About this artwork
Kuba masks have traditionally been used in the context of teaching history and cultural values through performance, thus contributing to the forming of identity and the maintenance of the social order. The bwoom is one of three generic types of royal Kuba masks. Although less elaborate than the other two types, the bwoom mask expresses its power through scale and dramatic sculptural form. These masks reflect the spiritual life of the Kuba people. They function as mingesh (singular ngesh), or nature spirits, and accordingly function as intermediaries between the supreme being (Nyeem) and living humans.
This bwoom mask is representative of the genre, with its bulging forehead, prominent nose, and sunken cheeks. Some scholars have suggested that the facial features represent a pygmy, perhaps a specific member of the Tshwa Pygmies, one of the many hunter-gatherer groups that lived in lands close to the Kuba villages. The symbolism of the pygmy is appropriate in so far as the mask is meant to represent the common people. Other sources indicate that the mask is a representation of a hydrocephalic prince, while others argue that it is an image of a ngesh.
Other features common to bwoom masks seen here include the form, carved from a single piece of wood; cowrie shells and attached seedpods arranged in decorative patterns and outlines around the face; copper sheeting; a continuous line of white beads across the face, covering the eyes; a full brow, creating a shadow over the eyes; a blue beaded trident form on the forehead; and the use of goat skin, goat hair, and raffia cloth to embellish the top of the head. The leather strip that hangs from the chin is found in many, but not all, masks of this type. The decorative detailing of the mask further emphasizes the dramatic sculptural modeling of the forehead, nose, and jaw.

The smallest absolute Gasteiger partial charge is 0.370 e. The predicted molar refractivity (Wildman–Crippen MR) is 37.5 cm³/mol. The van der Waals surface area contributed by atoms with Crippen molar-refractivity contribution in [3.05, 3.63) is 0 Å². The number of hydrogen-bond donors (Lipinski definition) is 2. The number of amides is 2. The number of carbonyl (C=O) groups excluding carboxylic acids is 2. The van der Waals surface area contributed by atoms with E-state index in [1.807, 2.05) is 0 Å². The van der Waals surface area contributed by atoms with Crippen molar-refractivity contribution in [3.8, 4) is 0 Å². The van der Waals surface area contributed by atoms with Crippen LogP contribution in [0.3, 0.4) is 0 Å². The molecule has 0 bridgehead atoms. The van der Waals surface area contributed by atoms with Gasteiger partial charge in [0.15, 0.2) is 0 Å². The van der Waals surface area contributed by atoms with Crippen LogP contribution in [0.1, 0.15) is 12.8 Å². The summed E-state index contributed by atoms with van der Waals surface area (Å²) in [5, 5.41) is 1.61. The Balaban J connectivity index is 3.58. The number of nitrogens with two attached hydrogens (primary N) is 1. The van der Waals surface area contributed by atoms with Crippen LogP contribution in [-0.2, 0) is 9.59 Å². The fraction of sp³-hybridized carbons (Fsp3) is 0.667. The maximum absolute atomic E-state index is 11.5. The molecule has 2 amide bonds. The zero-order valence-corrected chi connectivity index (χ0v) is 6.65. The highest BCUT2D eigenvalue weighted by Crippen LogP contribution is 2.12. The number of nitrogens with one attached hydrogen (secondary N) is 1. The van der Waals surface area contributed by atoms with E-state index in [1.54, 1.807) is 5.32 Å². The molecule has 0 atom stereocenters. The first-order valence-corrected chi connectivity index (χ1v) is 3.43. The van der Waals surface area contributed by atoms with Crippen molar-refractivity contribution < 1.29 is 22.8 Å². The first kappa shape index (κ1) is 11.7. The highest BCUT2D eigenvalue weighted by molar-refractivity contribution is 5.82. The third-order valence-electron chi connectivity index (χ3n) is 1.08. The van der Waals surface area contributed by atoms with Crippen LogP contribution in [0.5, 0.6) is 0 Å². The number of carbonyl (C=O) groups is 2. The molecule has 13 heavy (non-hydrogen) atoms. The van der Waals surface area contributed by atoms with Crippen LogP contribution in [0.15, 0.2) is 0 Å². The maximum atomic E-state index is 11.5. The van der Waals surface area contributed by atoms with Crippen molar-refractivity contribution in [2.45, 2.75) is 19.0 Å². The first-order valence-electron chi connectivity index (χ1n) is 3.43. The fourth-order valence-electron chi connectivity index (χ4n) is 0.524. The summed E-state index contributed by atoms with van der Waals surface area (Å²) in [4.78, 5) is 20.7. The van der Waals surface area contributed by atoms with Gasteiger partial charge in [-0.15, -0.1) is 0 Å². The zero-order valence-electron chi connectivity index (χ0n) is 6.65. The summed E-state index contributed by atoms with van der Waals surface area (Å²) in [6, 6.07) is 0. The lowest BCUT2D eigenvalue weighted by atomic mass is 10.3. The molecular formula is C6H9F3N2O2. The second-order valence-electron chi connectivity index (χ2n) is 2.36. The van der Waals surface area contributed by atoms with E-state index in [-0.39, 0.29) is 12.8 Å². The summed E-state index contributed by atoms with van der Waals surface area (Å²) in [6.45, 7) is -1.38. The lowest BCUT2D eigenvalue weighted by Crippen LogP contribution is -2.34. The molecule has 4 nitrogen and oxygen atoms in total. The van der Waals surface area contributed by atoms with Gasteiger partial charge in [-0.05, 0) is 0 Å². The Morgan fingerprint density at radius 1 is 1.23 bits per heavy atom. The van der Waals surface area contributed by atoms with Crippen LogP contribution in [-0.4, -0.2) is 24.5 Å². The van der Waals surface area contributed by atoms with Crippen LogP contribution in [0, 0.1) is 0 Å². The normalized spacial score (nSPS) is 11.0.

During a performance, the bwoom mask introduces an element of tension into the courtship dance between Woot, the primeval ancestor (represented by the mukenga mask [1982.1504]), and his sister-wife (represented by the ngaang acyeem [1982.1505]). As a group, princely dignitaries wear these masks in processions and ceremonies performed at initiations and burial rites. Used in this way, Kuba myths of creation and the founding of the dynasty are related to the populace, providing both spectacle and the transmission of cultural values.
Kuba arts of the Democratic Republic of the Congo have captured the attention of artists and collectors in Europe and America for over one hundred years. Missionaries, explorers, and ethnographers who visited the region starting in the 19th century characterized the Kuba as a creative and aristocratic people whose degree of cultural development rivaled that of other advanced civilizations such as Pharaonic Egypt and Imperial Rome.
—Permanent Collection Object Description
- Helmet Mask (Bwoom)
- Wood, metal, glass beads, fabric, pigment, seeds, thread, and leather
- 63.5 × 49.9 × 67.3 cm (25 × 18 1/2 × 26 1/2 in.)
- Edward E. Ayer Endowment in memory of Charles L. Hutchinson